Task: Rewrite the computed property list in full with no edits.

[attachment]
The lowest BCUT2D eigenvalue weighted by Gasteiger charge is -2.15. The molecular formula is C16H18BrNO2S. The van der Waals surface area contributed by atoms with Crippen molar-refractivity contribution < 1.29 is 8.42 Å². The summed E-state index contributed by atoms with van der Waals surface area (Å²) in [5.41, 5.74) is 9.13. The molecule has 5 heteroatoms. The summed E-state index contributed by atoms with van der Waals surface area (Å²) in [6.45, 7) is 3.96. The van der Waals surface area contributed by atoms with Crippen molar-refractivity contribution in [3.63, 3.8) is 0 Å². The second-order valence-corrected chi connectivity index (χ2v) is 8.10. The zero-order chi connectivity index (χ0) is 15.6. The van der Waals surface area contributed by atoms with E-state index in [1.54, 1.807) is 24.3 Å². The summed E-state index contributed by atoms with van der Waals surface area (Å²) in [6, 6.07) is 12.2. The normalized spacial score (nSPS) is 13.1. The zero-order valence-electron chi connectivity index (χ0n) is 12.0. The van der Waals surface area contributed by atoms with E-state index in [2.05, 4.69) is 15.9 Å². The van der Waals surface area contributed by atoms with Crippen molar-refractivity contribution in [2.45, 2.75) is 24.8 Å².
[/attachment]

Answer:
The lowest BCUT2D eigenvalue weighted by Gasteiger charge is -2.15. The molecular formula is C16H18BrNO2S. The van der Waals surface area contributed by atoms with Crippen molar-refractivity contribution < 1.29 is 8.42 Å². The summed E-state index contributed by atoms with van der Waals surface area (Å²) in [5.41, 5.74) is 9.13. The molecule has 5 heteroatoms. The summed E-state index contributed by atoms with van der Waals surface area (Å²) in [6.45, 7) is 3.96. The van der Waals surface area contributed by atoms with Crippen molar-refractivity contribution in [3.63, 3.8) is 0 Å². The second-order valence-corrected chi connectivity index (χ2v) is 8.10. The zero-order chi connectivity index (χ0) is 15.6. The van der Waals surface area contributed by atoms with E-state index in [1.54, 1.807) is 24.3 Å². The summed E-state index contributed by atoms with van der Waals surface area (Å²) in [6, 6.07) is 12.2. The normalized spacial score (nSPS) is 13.1. The zero-order valence-electron chi connectivity index (χ0n) is 12.0. The van der Waals surface area contributed by atoms with E-state index in [2.05, 4.69) is 15.9 Å². The van der Waals surface area contributed by atoms with Crippen molar-refractivity contribution in [2.45, 2.75) is 24.8 Å².